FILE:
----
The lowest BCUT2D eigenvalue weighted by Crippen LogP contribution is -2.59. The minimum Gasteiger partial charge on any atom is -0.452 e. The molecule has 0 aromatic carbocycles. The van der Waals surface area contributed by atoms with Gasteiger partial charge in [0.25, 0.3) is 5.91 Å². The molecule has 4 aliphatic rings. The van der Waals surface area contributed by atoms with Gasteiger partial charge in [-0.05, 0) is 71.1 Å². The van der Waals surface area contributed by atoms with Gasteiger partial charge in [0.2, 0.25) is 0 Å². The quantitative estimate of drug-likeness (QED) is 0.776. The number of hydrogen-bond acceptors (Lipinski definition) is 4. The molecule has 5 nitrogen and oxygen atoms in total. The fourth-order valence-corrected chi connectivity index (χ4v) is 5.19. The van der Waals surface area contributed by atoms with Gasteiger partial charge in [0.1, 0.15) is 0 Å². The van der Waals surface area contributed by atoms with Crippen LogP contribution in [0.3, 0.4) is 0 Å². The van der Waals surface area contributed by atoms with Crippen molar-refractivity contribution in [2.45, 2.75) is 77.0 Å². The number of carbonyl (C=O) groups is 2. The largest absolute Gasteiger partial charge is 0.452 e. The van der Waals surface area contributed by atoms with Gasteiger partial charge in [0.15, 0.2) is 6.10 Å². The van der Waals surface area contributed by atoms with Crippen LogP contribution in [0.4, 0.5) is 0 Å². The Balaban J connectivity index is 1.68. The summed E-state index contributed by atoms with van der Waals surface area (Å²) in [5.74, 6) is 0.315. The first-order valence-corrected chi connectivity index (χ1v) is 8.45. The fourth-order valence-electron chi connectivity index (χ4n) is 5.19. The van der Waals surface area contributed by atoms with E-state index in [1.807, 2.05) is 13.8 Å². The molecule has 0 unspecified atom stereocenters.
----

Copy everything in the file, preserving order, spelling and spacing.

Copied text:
The lowest BCUT2D eigenvalue weighted by Crippen LogP contribution is -2.59. The minimum Gasteiger partial charge on any atom is -0.452 e. The molecule has 0 aromatic carbocycles. The van der Waals surface area contributed by atoms with Gasteiger partial charge in [0.25, 0.3) is 5.91 Å². The molecule has 4 aliphatic rings. The van der Waals surface area contributed by atoms with Gasteiger partial charge in [-0.05, 0) is 71.1 Å². The van der Waals surface area contributed by atoms with Gasteiger partial charge in [0.2, 0.25) is 0 Å². The quantitative estimate of drug-likeness (QED) is 0.776. The number of hydrogen-bond acceptors (Lipinski definition) is 4. The molecule has 5 nitrogen and oxygen atoms in total. The fourth-order valence-corrected chi connectivity index (χ4v) is 5.19. The van der Waals surface area contributed by atoms with Gasteiger partial charge in [0.1, 0.15) is 0 Å². The van der Waals surface area contributed by atoms with Crippen LogP contribution in [0.3, 0.4) is 0 Å². The van der Waals surface area contributed by atoms with Crippen molar-refractivity contribution in [2.45, 2.75) is 77.0 Å². The number of carbonyl (C=O) groups is 2. The largest absolute Gasteiger partial charge is 0.452 e. The van der Waals surface area contributed by atoms with Gasteiger partial charge in [0.15, 0.2) is 6.10 Å². The van der Waals surface area contributed by atoms with Crippen LogP contribution in [0.4, 0.5) is 0 Å². The Balaban J connectivity index is 1.68. The summed E-state index contributed by atoms with van der Waals surface area (Å²) in [5.74, 6) is 0.315. The first-order valence-corrected chi connectivity index (χ1v) is 8.45. The fourth-order valence-electron chi connectivity index (χ4n) is 5.19. The van der Waals surface area contributed by atoms with E-state index in [1.807, 2.05) is 13.8 Å². The molecule has 0 unspecified atom stereocenters.